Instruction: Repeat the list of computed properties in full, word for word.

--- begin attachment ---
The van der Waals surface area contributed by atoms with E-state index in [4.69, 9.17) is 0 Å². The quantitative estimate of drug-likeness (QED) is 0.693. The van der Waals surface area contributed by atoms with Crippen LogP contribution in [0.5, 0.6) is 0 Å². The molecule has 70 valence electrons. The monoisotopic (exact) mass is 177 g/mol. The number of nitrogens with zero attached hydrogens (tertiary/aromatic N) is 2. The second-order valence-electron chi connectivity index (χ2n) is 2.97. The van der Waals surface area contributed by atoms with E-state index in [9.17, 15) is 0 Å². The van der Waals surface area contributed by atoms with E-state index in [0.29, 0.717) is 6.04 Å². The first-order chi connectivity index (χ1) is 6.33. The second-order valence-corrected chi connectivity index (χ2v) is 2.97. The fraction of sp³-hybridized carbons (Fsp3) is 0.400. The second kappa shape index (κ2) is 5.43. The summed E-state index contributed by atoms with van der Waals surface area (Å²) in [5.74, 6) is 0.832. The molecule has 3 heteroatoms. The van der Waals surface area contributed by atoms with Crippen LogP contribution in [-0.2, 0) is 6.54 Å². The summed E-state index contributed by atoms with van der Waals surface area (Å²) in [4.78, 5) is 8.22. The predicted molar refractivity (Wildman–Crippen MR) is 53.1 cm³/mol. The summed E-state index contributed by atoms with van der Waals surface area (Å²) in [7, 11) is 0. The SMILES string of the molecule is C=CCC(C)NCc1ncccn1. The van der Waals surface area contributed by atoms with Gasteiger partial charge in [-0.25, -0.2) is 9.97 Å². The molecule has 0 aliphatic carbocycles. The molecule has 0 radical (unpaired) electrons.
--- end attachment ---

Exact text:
The van der Waals surface area contributed by atoms with E-state index in [4.69, 9.17) is 0 Å². The quantitative estimate of drug-likeness (QED) is 0.693. The van der Waals surface area contributed by atoms with Crippen LogP contribution in [0.5, 0.6) is 0 Å². The molecule has 70 valence electrons. The monoisotopic (exact) mass is 177 g/mol. The number of nitrogens with zero attached hydrogens (tertiary/aromatic N) is 2. The second-order valence-electron chi connectivity index (χ2n) is 2.97. The van der Waals surface area contributed by atoms with E-state index in [9.17, 15) is 0 Å². The van der Waals surface area contributed by atoms with E-state index in [0.29, 0.717) is 6.04 Å². The first-order chi connectivity index (χ1) is 6.33. The second-order valence-corrected chi connectivity index (χ2v) is 2.97. The fraction of sp³-hybridized carbons (Fsp3) is 0.400. The second kappa shape index (κ2) is 5.43. The summed E-state index contributed by atoms with van der Waals surface area (Å²) in [5.74, 6) is 0.832. The molecule has 3 heteroatoms. The van der Waals surface area contributed by atoms with Crippen LogP contribution in [-0.2, 0) is 6.54 Å². The summed E-state index contributed by atoms with van der Waals surface area (Å²) in [4.78, 5) is 8.22. The predicted molar refractivity (Wildman–Crippen MR) is 53.1 cm³/mol. The summed E-state index contributed by atoms with van der Waals surface area (Å²) in [7, 11) is 0. The SMILES string of the molecule is C=CCC(C)NCc1ncccn1. The van der Waals surface area contributed by atoms with Gasteiger partial charge in [-0.25, -0.2) is 9.97 Å². The molecule has 0 aliphatic carbocycles. The molecule has 0 radical (unpaired) electrons.